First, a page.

Richard

 

  1. http://www.churchmilitant.com/news/article/full-text-of-pope-francis-speech-to-congress
  2. https://www.google.ca/search?q=syrian+refugee+crisis&biw=1536&bih=1272&source=lnms&tbm=isch&sa=X&sqi=2&ved=0CAcQ_AUoAmoVChMIpbSx55iYyAIVSwOSCh0MJgc7#imgrc=ePif10xwJMuOlM%3A
  3. http://www.theglobeandmail.com/globe-debate/eight-steps-to-get-more-syrian-refugees-into-canada/article26356841/

J H Coyle

Mon, 06/26/2017 - 15:08

We all have opinions on a variety of subjects – – It is the wise man that knows when to express them and to use the proper forum – – JIM – –

J H Coyle

Andrew Davies

Mon, 06/26/2017 - 15:08

I absolutely agree with you. The Harper government’s policies have been disgraceful, damaging Canada’s international reputation. Minister Chris Alexander (Citizenship & Immigration) is an embarrassment. I heard a CBC radio interview with him last year about the Syrian refugee issue and he persistently avoided answering the questions directly.

By the way, my paternal grandfather was also an immigrant (although he did speak English). He was born in Liverpool, England, and sailed to Canada at the age of fourteen in 1912, one month after the Titanic. He fought in the Canadian army in World War I from 1915 to 1918. He lived his entire life in Canada in Montreal (died in 1988 at the age of ninety). I admired him greatly.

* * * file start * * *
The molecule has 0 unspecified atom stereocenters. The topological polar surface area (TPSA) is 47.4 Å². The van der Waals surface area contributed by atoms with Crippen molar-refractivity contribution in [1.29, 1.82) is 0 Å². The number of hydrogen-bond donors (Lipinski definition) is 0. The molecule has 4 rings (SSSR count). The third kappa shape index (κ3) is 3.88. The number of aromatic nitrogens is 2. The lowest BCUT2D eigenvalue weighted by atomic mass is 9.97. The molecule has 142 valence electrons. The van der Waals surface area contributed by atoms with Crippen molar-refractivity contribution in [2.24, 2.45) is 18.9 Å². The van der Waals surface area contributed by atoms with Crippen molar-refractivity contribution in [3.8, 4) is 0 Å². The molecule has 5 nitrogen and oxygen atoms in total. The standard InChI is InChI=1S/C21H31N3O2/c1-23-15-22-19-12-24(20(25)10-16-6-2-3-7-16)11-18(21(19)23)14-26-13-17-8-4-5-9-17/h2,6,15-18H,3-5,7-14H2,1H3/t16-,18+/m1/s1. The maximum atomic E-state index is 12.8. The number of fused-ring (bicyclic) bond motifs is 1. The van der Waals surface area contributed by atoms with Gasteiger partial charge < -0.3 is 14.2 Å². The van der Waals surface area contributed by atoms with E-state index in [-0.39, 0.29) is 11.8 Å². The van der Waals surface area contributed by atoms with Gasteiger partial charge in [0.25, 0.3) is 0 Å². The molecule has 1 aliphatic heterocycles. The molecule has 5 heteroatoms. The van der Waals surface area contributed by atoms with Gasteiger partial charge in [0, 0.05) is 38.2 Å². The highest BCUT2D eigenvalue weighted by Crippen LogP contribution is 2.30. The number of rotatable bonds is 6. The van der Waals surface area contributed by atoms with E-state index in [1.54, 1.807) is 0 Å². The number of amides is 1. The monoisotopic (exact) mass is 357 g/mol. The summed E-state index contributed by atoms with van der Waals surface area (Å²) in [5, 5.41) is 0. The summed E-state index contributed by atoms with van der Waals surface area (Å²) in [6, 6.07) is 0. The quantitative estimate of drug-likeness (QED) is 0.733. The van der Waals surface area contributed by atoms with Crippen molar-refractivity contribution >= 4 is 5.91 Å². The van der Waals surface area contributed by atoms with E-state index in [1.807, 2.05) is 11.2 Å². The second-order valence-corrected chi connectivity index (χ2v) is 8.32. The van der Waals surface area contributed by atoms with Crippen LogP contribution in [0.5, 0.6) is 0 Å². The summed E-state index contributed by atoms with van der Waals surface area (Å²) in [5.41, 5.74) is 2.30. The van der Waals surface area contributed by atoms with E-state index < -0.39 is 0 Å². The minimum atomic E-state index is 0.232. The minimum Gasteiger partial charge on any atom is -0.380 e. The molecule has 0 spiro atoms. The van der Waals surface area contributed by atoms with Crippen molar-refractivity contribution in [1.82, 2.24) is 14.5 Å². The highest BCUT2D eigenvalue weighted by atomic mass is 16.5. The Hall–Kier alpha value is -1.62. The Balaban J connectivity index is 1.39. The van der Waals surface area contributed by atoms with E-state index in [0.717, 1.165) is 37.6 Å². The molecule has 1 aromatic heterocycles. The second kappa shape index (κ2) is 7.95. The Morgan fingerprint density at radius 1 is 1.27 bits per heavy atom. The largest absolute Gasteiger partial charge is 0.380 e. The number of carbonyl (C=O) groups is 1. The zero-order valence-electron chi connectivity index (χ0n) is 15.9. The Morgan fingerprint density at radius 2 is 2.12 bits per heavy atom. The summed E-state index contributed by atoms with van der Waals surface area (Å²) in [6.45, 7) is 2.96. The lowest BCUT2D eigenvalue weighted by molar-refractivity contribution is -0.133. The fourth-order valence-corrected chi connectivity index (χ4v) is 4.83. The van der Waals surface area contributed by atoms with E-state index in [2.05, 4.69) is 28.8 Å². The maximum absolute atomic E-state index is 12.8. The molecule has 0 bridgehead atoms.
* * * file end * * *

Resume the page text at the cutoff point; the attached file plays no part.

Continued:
Drew Davies (Meds ’88)

Andrew Davies

Linda Steele Meds 78

Mon, 06/26/2017 - 15:09

My mother is an immigrant, a British war bride. My husband is an immigrant from Australia . (OK, he has an aussie accent but we don’t call it a”language problem”. So you are right. We don’t have to go far back to realize we are all immigrants. Canada is a BIG country and we can surely fit in a lot more people.
Thanks for your blog.
Linda Steele, Meds 78

Linda Steele Meds 78

Dear Linda,

Thanks for telling us a bit about your family’s history, reminding us that for the majority of Canadians, we are here because Canada opened up its arms to our forefathers and foremothers.

reznickr

John Arber, Medes

Mon, 06/26/2017 - 15:10

Dean Reznick. Good for you for speaking up about the refugees. My grandparents came from England, with of course no language concerns. Our church is starting to team with other churches to raise money to sponsor a family. A small but positive step.
Be we’ll and continue to advocate

John Arber, Medes

Rena Rice

Mon, 06/26/2017 - 15:10

Dean Reznick, Rena, a voice from the past, I remember those rounds! Very poignant! Canada took about 60,000 Vietnamese “boat people” back in the 1980s, the bulk of those being sponsored through citizen lead groups. Thirty+ years later we should be able to surpass this for these Syrian refugees, the bulk of them also leaving by “boat”. On another note, unfortunately I’ll miss your address at the Research Day here in Hamilton Oct 2nd. Hope you and your family are well.

Rena Rice

Dear Rena,

It’s so nice to hear from someone who has meant so much to me and my family. I hope all is well with your family.

You are absolutely correct that our history with the Vietnamese “boat people” was a time, in Canada’s past, when we responded magnificently to a global crisis.

I am here at McMaster, enjoying two days as a visiting professor.

All my very best,

Richard

reznickr